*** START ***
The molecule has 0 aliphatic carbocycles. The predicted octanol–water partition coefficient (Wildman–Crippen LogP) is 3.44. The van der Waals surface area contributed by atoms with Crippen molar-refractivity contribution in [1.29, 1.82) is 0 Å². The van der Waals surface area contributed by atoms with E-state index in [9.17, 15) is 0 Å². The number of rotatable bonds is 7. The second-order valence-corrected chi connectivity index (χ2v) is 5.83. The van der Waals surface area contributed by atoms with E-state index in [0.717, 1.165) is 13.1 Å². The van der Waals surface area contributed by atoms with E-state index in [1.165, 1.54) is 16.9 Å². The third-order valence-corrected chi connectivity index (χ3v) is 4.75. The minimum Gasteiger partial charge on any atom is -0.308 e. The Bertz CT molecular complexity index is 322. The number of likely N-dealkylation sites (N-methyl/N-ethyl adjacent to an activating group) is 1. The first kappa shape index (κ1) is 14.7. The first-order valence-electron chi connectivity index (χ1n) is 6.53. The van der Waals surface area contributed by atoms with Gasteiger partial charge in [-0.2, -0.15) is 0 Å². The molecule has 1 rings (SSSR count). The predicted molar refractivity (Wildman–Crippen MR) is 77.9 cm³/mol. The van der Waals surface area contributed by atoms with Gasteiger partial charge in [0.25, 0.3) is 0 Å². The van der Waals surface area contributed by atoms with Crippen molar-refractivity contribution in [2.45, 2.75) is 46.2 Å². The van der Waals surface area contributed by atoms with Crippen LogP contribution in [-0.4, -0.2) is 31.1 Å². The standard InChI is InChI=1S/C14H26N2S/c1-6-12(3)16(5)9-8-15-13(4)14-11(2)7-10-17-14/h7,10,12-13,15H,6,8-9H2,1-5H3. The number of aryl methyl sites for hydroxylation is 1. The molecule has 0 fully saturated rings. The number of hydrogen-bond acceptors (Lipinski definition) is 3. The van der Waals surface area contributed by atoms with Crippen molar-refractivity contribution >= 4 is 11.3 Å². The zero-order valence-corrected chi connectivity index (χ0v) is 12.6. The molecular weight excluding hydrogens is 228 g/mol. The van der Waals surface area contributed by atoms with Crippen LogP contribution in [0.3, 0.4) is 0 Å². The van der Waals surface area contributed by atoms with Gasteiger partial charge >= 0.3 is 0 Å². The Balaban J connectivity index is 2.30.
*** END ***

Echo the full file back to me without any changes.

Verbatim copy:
The molecule has 0 aliphatic carbocycles. The predicted octanol–water partition coefficient (Wildman–Crippen LogP) is 3.44. The van der Waals surface area contributed by atoms with Crippen molar-refractivity contribution in [1.29, 1.82) is 0 Å². The van der Waals surface area contributed by atoms with E-state index in [9.17, 15) is 0 Å². The number of rotatable bonds is 7. The second-order valence-corrected chi connectivity index (χ2v) is 5.83. The van der Waals surface area contributed by atoms with E-state index in [0.717, 1.165) is 13.1 Å². The van der Waals surface area contributed by atoms with E-state index in [1.165, 1.54) is 16.9 Å². The third-order valence-corrected chi connectivity index (χ3v) is 4.75. The minimum Gasteiger partial charge on any atom is -0.308 e. The Bertz CT molecular complexity index is 322. The number of likely N-dealkylation sites (N-methyl/N-ethyl adjacent to an activating group) is 1. The first kappa shape index (κ1) is 14.7. The first-order valence-electron chi connectivity index (χ1n) is 6.53. The van der Waals surface area contributed by atoms with Gasteiger partial charge in [-0.2, -0.15) is 0 Å². The molecule has 1 rings (SSSR count). The predicted molar refractivity (Wildman–Crippen MR) is 77.9 cm³/mol. The van der Waals surface area contributed by atoms with Gasteiger partial charge in [0.25, 0.3) is 0 Å². The van der Waals surface area contributed by atoms with Crippen molar-refractivity contribution in [2.45, 2.75) is 46.2 Å². The van der Waals surface area contributed by atoms with Crippen LogP contribution in [-0.4, -0.2) is 31.1 Å². The standard InChI is InChI=1S/C14H26N2S/c1-6-12(3)16(5)9-8-15-13(4)14-11(2)7-10-17-14/h7,10,12-13,15H,6,8-9H2,1-5H3. The number of aryl methyl sites for hydroxylation is 1. The molecule has 0 fully saturated rings. The number of hydrogen-bond acceptors (Lipinski definition) is 3. The van der Waals surface area contributed by atoms with Crippen molar-refractivity contribution >= 4 is 11.3 Å². The zero-order valence-corrected chi connectivity index (χ0v) is 12.6. The molecular weight excluding hydrogens is 228 g/mol. The van der Waals surface area contributed by atoms with Crippen LogP contribution in [0.3, 0.4) is 0 Å². The van der Waals surface area contributed by atoms with Gasteiger partial charge >= 0.3 is 0 Å². The Balaban J connectivity index is 2.30.